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MotoGP: 2022 World Championship state of play

The battle for the 2022 MotoGP title will go all the way down to the final race of the season in Valencia, with Francesco Bagnaia well placed to become the first Italian champion since the legendary Valentino Rossi back in 2009.

Since then riders from Spain have dominated, with Jorge Lorenzo (3), Marc Marquez (6) and Joan Mir (1) claiming ten titles between them.

Only Australian Casey Stoner was able to break the Spanish stranglehold in 2011 before Frenchman Fabio Quartararo took the honours last season.

Now Bagnaia appears poised to end the long wait for Italy and add a record-extending 21st championship for the Mediterranean nation, as he holds a 23-point advantage over Quartararo heading into the final showdown.

WhatValencia Grand Prix
WhereCircuit Ricardo Tormo, Valencia
When13:00, Sunday 6th November 2022
How to watchBT Sport

Bagnaia comes on strong in second half

"Pecco" Bagnaia made his quality known late on last season, as he won four of the final six races of the campaign for Ducati to end up just 26 points adrift of champion Quartararo.

The 25-year-old had previously shown his potential to rise to the top by winning the Moto2 title back in 2018, but before his late-season surge in 2021 he had not taken the chequered flag in the premier class.

However, the 2022 season did not start the way Bagnaia and Ducati had planned as he failed to secure even a podium finish in the first five races, before roaring to victory in both Spain and Italy.

Retirements in France, Catalonia and Germany put a huge dent in the momentum gained from his two victories, with the title battle appearing to be between Quartararo and Aleix Espargaro.

That all began to change around in the Netherlands as Bagnaia won from pole and he backed that up with victories in the next three Grands Prix as well.

Bizarrely, none of the next four races were won by any of the three title contenders, but Bagnaia fared better than his rivals and third place in Australia was enough to catapult him to the top of the standings for the first time this season.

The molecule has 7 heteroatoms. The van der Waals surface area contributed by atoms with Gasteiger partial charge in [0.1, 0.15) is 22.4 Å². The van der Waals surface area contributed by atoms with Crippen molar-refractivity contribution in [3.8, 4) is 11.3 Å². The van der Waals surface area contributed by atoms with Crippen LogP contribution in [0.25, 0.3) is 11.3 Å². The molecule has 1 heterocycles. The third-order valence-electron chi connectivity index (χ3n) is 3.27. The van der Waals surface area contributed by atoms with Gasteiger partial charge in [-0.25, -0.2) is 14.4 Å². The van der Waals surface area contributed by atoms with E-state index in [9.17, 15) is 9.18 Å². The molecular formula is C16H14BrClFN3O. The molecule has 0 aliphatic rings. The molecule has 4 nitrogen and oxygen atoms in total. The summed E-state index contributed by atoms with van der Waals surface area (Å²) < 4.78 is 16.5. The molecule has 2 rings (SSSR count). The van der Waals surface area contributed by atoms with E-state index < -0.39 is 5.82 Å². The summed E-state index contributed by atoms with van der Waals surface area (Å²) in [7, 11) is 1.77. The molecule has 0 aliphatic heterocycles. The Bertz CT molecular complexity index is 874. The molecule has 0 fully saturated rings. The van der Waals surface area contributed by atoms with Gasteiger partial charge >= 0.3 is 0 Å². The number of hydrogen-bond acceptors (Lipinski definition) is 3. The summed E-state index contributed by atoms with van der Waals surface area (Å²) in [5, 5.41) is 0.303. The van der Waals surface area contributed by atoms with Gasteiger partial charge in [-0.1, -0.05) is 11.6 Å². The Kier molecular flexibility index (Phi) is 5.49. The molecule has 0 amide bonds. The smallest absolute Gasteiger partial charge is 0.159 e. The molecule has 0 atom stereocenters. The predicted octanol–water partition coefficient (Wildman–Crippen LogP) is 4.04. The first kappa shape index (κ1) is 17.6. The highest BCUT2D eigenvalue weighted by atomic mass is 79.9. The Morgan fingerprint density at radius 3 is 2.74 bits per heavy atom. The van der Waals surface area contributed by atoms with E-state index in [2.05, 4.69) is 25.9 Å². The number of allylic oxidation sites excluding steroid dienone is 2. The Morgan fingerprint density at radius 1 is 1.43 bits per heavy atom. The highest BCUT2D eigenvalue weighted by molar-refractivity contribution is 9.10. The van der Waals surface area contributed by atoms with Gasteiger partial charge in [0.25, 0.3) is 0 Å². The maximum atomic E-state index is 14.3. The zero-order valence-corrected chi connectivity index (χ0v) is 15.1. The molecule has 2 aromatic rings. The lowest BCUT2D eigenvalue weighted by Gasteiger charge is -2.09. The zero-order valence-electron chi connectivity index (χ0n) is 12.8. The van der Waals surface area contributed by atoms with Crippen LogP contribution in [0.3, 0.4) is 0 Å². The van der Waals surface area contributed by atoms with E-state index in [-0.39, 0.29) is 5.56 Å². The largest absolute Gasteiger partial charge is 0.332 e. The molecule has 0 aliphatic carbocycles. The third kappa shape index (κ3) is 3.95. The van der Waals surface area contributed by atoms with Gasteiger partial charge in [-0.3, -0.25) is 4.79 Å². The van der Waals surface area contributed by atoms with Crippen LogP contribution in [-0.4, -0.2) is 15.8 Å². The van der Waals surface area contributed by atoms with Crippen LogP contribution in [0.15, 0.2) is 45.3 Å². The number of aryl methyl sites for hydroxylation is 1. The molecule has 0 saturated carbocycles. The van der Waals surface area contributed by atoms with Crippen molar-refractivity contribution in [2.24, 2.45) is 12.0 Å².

Buoyed by his new position, Bagnaia stormed to victory in Malaysia last time out to leave him 23 points of Quartararo and needing to only finish 14th or higher in Valencia to be crowned champion.

His win at Sepang was even more impressive as he started from ninth on the grid, only to fly through to second place by the end of the first lap and then take the lead as Jorge Martin crashed on lap seven - before having to fend off compatriot Enea Bastianini to claim a crucial victory.

Quartararo title defence goes off track

Reigning champion Quartararo seemed to be well on course to retain his crown at the halfway point of the season, but since then he has struggled as Bagnaia has piled on the pressure.

Since winning the German Grand Prix at the Sachsenring in mid-June, the 23-year-old Frenchman has managed a mere two podium finishes from nine races, with three retirements in that sequence proving especially costly - he had finished all of the opening ten races of the season.

Now he faces a situation where he simply has to win at the Circuit Ricardo Tormo, while hoping that Bagnaia falls at the final hurdle.

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Bagnaia has previous in Valencia

The bad news for Quartararo continues with Bagnaia having win in Valencia last season, leading home a 1-2-3 for Ducati which was enough to secure a first Teams' Championship crown since 2007.

Quartararo, meanwhile, has just one podium finish from three previous MotoGP outings in Valencia, so must know that the chances of him pipping Bagnaia at the post are very slim.

And the motivation for Bagnaia will be pushed just that little bit higher by knowing that his hero Rossi will be watching on from the paddock as the final chapter of the 2022 season is written.

Looking at it objectively, the only glimmer of hope for Quartararo comes with the fact that Yamaha have won three of the last seven races in Valencia.

However, anything can happen in MotoGP and just one slip or slide would be enough to provide one final twist in what has already been quite a season.

A final footnote comes with Suzuki bowing out of the sport following this race, with the Japanese manufacturer having claimed seven championships, including back-to-back successes for British legend Barry Sheene back in 1976 and 1977.

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